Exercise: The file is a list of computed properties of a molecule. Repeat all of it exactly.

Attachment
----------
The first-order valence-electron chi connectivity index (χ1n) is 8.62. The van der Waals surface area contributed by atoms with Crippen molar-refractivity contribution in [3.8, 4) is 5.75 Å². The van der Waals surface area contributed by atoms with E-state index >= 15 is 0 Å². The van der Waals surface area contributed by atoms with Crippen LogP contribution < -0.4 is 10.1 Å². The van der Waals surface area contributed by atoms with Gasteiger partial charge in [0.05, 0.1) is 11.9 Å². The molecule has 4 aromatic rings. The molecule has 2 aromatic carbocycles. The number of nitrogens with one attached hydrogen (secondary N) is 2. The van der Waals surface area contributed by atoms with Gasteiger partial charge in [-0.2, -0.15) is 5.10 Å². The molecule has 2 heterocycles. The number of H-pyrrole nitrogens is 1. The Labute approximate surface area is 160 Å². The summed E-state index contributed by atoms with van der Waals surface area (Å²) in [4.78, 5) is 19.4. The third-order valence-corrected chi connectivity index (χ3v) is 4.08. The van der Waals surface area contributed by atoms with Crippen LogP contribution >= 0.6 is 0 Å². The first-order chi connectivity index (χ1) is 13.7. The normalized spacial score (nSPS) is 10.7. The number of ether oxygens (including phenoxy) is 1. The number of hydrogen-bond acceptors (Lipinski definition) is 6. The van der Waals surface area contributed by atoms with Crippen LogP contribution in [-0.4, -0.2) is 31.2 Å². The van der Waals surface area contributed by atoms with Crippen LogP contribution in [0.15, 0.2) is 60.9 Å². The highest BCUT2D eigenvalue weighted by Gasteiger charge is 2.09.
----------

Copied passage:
The first-order valence-electron chi connectivity index (χ1n) is 8.62. The van der Waals surface area contributed by atoms with Crippen molar-refractivity contribution in [3.8, 4) is 5.75 Å². The van der Waals surface area contributed by atoms with E-state index >= 15 is 0 Å². The van der Waals surface area contributed by atoms with Crippen LogP contribution < -0.4 is 10.1 Å². The van der Waals surface area contributed by atoms with Gasteiger partial charge in [0.05, 0.1) is 11.9 Å². The molecule has 4 aromatic rings. The molecule has 2 aromatic carbocycles. The number of nitrogens with one attached hydrogen (secondary N) is 2. The van der Waals surface area contributed by atoms with Gasteiger partial charge in [-0.2, -0.15) is 5.10 Å². The molecule has 2 heterocycles. The number of H-pyrrole nitrogens is 1. The Labute approximate surface area is 160 Å². The summed E-state index contributed by atoms with van der Waals surface area (Å²) in [4.78, 5) is 19.4. The third-order valence-corrected chi connectivity index (χ3v) is 4.08. The van der Waals surface area contributed by atoms with Crippen LogP contribution >= 0.6 is 0 Å². The first-order chi connectivity index (χ1) is 13.7. The normalized spacial score (nSPS) is 10.7. The number of ether oxygens (including phenoxy) is 1. The number of hydrogen-bond acceptors (Lipinski definition) is 6. The van der Waals surface area contributed by atoms with Crippen LogP contribution in [-0.4, -0.2) is 31.2 Å². The van der Waals surface area contributed by atoms with Crippen LogP contribution in [0.15, 0.2) is 60.9 Å². The highest BCUT2D eigenvalue weighted by Gasteiger charge is 2.09.